Olympic Muay Thai: A dream or a nightmare?
Celebrations on social media about Muay Thai being recognized by the International Olympic Committee are going on in the last couple of days. After the first few minutes of euphoria, it is probably better to come back to reality and evaluate this scenario properly.
ICO has granted Muay Thai a provisional recognition (as well as cheer-leading, it’s not a joke) which last a period of 3 years, during which the committee executives will be voting for the ‘full’ recognition of these two sports. The representatives of the sports will also have to present a request an official request to be included in the Olympic Games.
ICO‘s goal of introducing these ‘new sports’ is to attract more young people towards watching the Olympics. Of course, from the choreographic point of view, Muay Thai is very fascinating also for kids and their parents, if they watch the Muay Thai where people put on ‘red uniforms’ and perform cerimonies with their Monkon and Pra Jiat on, than move around with ropes around their fists and simulate combat. But, what will happen when they find out what ‘real’ Muay Thai’ is? For example stitches, broken noses like in the “Sangmanee vs Thanonchai” saga (video). What will the parents think of those kids that are fascinated by Muay Thai when they find out that kicks to the legs, kidneys and liver, elbows to the face and knees to the stomach or to the head are normality? Let’s seriously try to think about it.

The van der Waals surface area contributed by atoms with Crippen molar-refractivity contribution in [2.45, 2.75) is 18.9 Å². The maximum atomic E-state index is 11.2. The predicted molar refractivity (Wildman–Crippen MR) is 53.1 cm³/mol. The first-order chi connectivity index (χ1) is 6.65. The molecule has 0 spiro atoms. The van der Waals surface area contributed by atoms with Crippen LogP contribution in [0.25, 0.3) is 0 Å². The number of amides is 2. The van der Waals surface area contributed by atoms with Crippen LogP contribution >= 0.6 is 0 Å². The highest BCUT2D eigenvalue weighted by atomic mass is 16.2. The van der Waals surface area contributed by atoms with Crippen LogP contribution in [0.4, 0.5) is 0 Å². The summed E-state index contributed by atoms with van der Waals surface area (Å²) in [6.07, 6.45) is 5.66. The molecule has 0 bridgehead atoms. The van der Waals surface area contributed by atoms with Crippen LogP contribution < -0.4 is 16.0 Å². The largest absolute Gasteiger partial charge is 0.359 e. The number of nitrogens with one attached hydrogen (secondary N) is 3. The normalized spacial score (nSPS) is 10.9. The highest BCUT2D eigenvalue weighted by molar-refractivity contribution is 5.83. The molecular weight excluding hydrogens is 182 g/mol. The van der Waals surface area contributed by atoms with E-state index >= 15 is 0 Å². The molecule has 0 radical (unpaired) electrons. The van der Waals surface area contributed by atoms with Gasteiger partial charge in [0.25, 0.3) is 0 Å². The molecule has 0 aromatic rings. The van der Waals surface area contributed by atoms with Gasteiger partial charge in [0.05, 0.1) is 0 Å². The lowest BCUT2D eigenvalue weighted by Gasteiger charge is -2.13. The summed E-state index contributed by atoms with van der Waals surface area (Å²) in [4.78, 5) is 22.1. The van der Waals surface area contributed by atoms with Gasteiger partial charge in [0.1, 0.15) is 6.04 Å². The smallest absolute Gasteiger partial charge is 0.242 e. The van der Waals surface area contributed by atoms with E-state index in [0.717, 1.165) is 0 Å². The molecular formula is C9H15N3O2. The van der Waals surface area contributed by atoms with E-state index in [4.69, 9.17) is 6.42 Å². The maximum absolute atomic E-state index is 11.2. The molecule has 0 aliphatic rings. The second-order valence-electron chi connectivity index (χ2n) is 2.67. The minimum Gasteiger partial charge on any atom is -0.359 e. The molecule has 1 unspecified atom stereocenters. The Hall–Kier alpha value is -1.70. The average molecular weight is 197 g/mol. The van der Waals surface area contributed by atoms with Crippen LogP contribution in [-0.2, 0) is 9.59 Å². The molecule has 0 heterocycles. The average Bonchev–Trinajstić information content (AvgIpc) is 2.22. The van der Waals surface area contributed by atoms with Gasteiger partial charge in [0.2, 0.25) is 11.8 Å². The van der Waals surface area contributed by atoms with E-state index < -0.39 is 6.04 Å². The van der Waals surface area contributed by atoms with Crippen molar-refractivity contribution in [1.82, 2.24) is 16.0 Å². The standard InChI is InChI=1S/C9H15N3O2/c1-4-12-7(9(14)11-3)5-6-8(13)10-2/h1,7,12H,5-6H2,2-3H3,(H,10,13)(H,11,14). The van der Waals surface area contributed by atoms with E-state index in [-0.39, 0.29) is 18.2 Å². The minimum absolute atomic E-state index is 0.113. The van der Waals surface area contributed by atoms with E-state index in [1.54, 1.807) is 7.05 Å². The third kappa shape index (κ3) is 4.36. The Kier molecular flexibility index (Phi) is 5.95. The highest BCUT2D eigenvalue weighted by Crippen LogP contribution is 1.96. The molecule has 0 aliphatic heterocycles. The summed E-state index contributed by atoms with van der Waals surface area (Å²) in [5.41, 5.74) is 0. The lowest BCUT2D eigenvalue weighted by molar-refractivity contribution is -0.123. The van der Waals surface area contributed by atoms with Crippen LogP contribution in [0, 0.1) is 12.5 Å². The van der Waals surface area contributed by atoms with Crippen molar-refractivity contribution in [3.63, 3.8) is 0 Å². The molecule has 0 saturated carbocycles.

I personally think ‘real’ Muay Thai, as it is in Thailand, will never reach the Games. If a sport that will be called Muay Thai will, it is going be a very different one than the one we know today. It is hard to think if it will be good for the sport and who will compete in ‘Olympic Muay Thai’ will be able to compete in ‘real’ Muay Thai.
Without a doubt, the recognition will take Muay Thai out of the shadow and will give a positive impulse to this amazing sport.
Josh Rosenblatt wrote a very clear article on this matter: